I know I said that I would be discussing the costs of some of the new technologies but this needs some quiet thought and there is too much going on right now. We have racing on our lagoon and some high powered internationals have turned up.
The racing is to begin today and our winds promise to be ballistic. Not so good for the free-sailors and to be frank, not so good for the racers either. Anyway we will see how the top guys handle the wildness.
Joos finally got his hands on a Severne Fox 105 board which he is considering buying. I clipped my North E-Type 6.6 onto the board and took it for a spin in light, squirrelly wind/ demon chop. I planed all the way out and all the way back but was scratching at times. Not ideal conditions then, but what a machine! When powered up the board is absolutely composed regardless of chop levels. Good speed is reached quickly and easily. The front of the board cuts through the chop and the back seems to dissipate any remaining bumpiness giving a totally settled ride. Gybing is super easy as I suspected it would be. The standard Fox fin is great. I would invest in one or two smaller sizes for overpowered sailing but as your main fin, the G10 36cm blade supplied is excellent and bound to become a close friend in time.
Joos asked my opinion as to whether he should buy the Fox. Yes, yes, yes! I would buy this board in a heart-beat. It seems to have been made specifically with our local conditions in mind. Even with my weight being more than that of Joos, I would still opt for the 65cm wide size.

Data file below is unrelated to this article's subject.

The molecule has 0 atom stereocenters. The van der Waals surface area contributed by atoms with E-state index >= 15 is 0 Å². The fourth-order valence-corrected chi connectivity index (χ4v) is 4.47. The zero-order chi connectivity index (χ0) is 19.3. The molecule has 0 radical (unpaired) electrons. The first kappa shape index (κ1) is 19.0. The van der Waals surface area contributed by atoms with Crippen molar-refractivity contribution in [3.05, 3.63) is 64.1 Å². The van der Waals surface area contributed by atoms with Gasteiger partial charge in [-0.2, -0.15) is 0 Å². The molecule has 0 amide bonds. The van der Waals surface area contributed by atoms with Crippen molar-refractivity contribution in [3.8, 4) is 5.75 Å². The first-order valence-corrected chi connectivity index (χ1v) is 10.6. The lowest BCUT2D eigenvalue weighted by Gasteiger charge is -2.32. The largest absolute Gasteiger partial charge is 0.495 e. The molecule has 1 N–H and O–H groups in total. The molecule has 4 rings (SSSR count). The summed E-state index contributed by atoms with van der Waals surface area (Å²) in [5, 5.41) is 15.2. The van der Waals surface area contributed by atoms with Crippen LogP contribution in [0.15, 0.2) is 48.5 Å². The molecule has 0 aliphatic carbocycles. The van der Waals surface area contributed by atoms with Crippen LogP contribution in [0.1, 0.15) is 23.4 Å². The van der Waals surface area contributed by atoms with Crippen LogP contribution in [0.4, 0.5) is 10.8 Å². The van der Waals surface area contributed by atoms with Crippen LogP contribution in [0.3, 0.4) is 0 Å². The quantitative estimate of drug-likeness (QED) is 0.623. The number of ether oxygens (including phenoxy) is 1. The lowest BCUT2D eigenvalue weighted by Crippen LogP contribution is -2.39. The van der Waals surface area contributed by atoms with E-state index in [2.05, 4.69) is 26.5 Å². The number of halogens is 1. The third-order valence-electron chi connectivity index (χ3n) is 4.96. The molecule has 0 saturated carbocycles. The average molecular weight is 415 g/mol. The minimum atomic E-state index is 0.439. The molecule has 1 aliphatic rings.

If I were ever to buy a Fox 105, my ideal medium wind board would then be an iSonic 117 (light version of course) and between these two boards I could cover most of my sailing (with a few sails and fins of course). For the time being I would hold onto our T-Rex and Bic FW 1.3 for the really light stuff but keep a keen eye on all the latest developments in foiling which I am convinced will become the light wind solution of choice for all of us.
Raffi from Surf n Curve (Severne agent) is here for the racing and brought the new Severne Reflex-8 sails and an exciting new range of Severne racing masts. These are the Apex Pro line and promise to be something very special. They are SDM at the base with a slim, whippy top section. This is not a new concept of course but Severne seems to have taken it to new levels. The slim top softens the sail but has super quick recovery rates so you have some softness without losing any stability. Please look out for these sticks if you are serious about slalom racing in 2017.
Erik Beale was out on the water yesterday hitting speeds of 38k on slalom equipment. He had a really interesting slalom fin proto-type on the slalom board. I will not describe the shape to you in case it is secret but this is not a slow fin! When he was done on the slalom stuff, Erik took out his speed board (Patrik on Gasoil fin) for some “proper speed”. I don’t think I have ever seen anyone going as fast across our launching beach before. Civilians were frightened!
OK, I think that Ellie and I will make our way down to the beach to watch the racing. The skipper’s meeting was scheduled for 09:00 but knowing windsurfers as I do I am willing to bet that nothing will happen until mid-day. We may rig some freeride kit, have a short blast and maybe sail alongside the racers to get an idea of their speed.
Talk to you soon